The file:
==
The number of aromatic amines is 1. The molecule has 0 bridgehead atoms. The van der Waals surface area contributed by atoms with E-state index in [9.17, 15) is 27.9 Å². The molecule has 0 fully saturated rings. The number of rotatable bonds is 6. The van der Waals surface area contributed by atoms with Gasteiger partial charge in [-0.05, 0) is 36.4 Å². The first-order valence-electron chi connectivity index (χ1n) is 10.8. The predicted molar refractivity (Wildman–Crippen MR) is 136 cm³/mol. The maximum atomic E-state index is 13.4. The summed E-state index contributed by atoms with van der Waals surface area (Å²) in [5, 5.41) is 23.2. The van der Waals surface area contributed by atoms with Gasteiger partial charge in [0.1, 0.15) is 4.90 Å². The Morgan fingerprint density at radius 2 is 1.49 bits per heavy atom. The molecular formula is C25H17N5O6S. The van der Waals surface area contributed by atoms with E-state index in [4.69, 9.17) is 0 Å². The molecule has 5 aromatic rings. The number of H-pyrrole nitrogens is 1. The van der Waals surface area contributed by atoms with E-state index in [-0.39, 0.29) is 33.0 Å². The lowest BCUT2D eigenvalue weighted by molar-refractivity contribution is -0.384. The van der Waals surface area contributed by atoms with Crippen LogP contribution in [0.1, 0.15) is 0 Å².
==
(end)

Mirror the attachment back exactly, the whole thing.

The number of aromatic amines is 1. The molecule has 0 bridgehead atoms. The van der Waals surface area contributed by atoms with E-state index in [9.17, 15) is 27.9 Å². The molecule has 0 fully saturated rings. The number of rotatable bonds is 6. The van der Waals surface area contributed by atoms with Gasteiger partial charge in [-0.05, 0) is 36.4 Å². The first-order valence-electron chi connectivity index (χ1n) is 10.8. The predicted molar refractivity (Wildman–Crippen MR) is 136 cm³/mol. The maximum atomic E-state index is 13.4. The summed E-state index contributed by atoms with van der Waals surface area (Å²) in [5, 5.41) is 23.2. The van der Waals surface area contributed by atoms with Gasteiger partial charge in [0.1, 0.15) is 4.90 Å². The Morgan fingerprint density at radius 2 is 1.49 bits per heavy atom. The molecular formula is C25H17N5O6S. The van der Waals surface area contributed by atoms with E-state index in [4.69, 9.17) is 0 Å². The molecule has 5 aromatic rings. The number of H-pyrrole nitrogens is 1. The van der Waals surface area contributed by atoms with E-state index in [-0.39, 0.29) is 33.0 Å². The lowest BCUT2D eigenvalue weighted by molar-refractivity contribution is -0.384. The van der Waals surface area contributed by atoms with Crippen LogP contribution in [0.1, 0.15) is 0 Å².